Project of the Year: Massive Shine Creek Culvert Fish Passage

Port Ludlow, Washington

Updating transportation infrastructure means more than replacing aging roads and bridges in the State of Washington. Other considerations come into play. A threatened salmon and steelhead population. Sport fishing tourism. Climate resiliency. And a federal injunction tied to fishing rights reserved in Native American tribal treaties.

All these factors are embodied in the Washington Department of Transportation (WSDOT) Fish Passage Program. Jensen Precast plays a key role in this multiyear initiative as a supplier of precast concrete culvert systems to protect and rejuvenate a sensitive ecosystem.

In recent years the Jensen Precast facility in Puyallup, Washington, has produced dozens of culvert systems to restore critical fish migration through inland waterways. In 2023 one of these projects, Shine Creek, cast a spotlight on the enormity of WSDOT’s commitment and the broad scale some of these restorations can take.

Located near the Puget Sound community of Port Ludlow, Washington, Shine Creek is one of hundreds of WSDOT projects aimed at restoring fish passage by replacing small, deteriorating culvert pipes with modern, environmentally focused systems.

Installed in August 2023, the Shine Creek system features massive components, with three-sided box culvert placed atop precast concrete stem wall footings. Each culvert section is 18’ wide with an inside span of 17’. The stem wall and culvert together rise 16’ when assembled. The overall length of the culvert is 127’. Each culvert unit weighs a hefty 45,646 pounds.

“It’s probably one of the biggest structures we’ve built in quite a while,” says Brandon Wiltzius, Jensen Precast Puyallup Project Manager.

The before and after photos show a dramatic transformation from a rusted pipe surrounded by vegetation to a wide-open streambed. “It was just a tiny little culvert pipe,” Wiltzius says. “The fish couldn’t get up or down, so there was a total blockage of their habitat upstream.”

For 2023, Jensen Precast honored its Puyallup facility with a Project of the Year Award. The recognition was well deserved.

Massive Precast Culvert Passage

Located near the Puget Sound community of Port Ludlow, Shine Creek is one of two culvert systems Jensen Precast produced in 2023 along the East Jefferson County waterway, opening a combined five miles of upstream habitat.

“Each fish passage is unique,” says Tim Nyhus, General Manager for Jensen Precast Pacific Northwest. “It depends on a lot of different things. The amount of cover going over the structure, the hydraulics, and all kinds of considerations for the stream. What is the culvert replacing, as far the volume of water, and what’s on top of the structure?”

In this case, the Shine Creek culvert needed to be massive.

Seton Construction in Port Townsend, Washington, partnered with Jensen Precast as contractor on Shine Creek and the nearby project at Swansonville Creek.

“Both structures were pretty large,” says Gairrett Orelup, Seton Construction Project Manager. “As far as culverts go, they were very sizeable. We excavated about 47’ deep and needed to add about 20’ of fill over the tallest portion of the culvert.”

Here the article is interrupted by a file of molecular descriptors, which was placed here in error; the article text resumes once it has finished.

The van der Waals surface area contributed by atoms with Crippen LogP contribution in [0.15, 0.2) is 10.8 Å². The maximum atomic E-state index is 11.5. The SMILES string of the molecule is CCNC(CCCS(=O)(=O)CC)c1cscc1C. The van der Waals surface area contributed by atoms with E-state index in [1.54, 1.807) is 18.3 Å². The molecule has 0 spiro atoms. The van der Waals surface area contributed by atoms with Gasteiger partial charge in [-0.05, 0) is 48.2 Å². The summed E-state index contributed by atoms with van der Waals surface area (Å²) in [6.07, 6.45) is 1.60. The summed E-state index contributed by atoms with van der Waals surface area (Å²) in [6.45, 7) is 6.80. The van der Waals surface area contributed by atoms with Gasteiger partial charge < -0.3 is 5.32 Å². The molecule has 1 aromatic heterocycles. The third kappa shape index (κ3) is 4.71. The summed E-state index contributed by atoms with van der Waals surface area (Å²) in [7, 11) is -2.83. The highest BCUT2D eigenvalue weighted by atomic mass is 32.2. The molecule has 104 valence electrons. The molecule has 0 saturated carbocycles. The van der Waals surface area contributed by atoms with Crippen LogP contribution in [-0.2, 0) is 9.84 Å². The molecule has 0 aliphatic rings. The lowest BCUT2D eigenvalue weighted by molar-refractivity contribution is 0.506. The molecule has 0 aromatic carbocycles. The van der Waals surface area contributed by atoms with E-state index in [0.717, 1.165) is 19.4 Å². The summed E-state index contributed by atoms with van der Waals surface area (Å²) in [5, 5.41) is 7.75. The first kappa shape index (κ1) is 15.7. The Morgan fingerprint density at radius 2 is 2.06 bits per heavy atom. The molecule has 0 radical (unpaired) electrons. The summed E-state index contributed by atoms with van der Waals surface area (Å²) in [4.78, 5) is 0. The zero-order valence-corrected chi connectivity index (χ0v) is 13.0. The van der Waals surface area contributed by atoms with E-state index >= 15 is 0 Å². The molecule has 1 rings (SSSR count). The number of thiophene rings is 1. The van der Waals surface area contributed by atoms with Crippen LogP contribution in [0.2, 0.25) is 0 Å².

Seton Construction and Jensen Precast have teamed up on other fish passage culverts in recent years. “From past experiences the product that Jensen produces is really the best we’ve seen as far as quality of these precast pieces,” Orelup says. “These were cast in a way that we had no issues when we were setting them.”

Injunction Accelerates Restoration

Kim Rydholm, WSDOT Fish Passage Delivery Manager, says her agency has been addressing the salmon and steelhead passage issues since the early 1990s, creating a dedicated fish passage program. After years of litigation, the US District Court, acting in response to a request by 21 Northwest Washington tribes, ruled that the State of Washington has a treaty-based duty to preserve fish runs.

“The court injunction significantly accelerated the fish barrier correction work we were doing,” Rydholm says. “There are about 1,000 barriers subject to the injunction and over 1,100 miles of blocked habitat of those structures that we started with in 2013.

“The injunction required that we restore access to 90 percent of the blocked habitat by 2030. As of June 2024, WSDOT will have restored access to about 50 percent of the blocked habitat in the Puget Sound region under the federal injunction.”

So far, $3.9 billion has been allocated to meet the 2030 goal, but that’s still not enough.

“We need additional funding from the legislature to accomplish all that work,” Rydholm explains. “It’s quite a large program, but we have identified the need for about $3.5 to $4 billion more to meet the terms of the injunction.”

Restoring Access to Habitat

As for the Shine Creek culvert replacement, Rydholm says the massive size of the culvert provides an important side-benefit of wildlife connectivity.

The natural fill material on either side of the stream serves as an invitation for wildlife to pass through rather than walking across the highway above it. This outcome will create safer conditions for both motorists and animals for years to come, since the new structures are built to last at least 75 years.

“We’re really proud of the work that we’re doing to restore access to habitat and really appreciate the industry too,” Rydholm says, “because we recognize there is an unprecedented need for structures right now in order to deliver our program. So we really appreciate all the work from the industry in helping us with this huge feat.”

Jensen Precast offers end to end solutions for environmentally focused projects with complex demands. Contact us today at (775) 352-2700 to get started on your next project.

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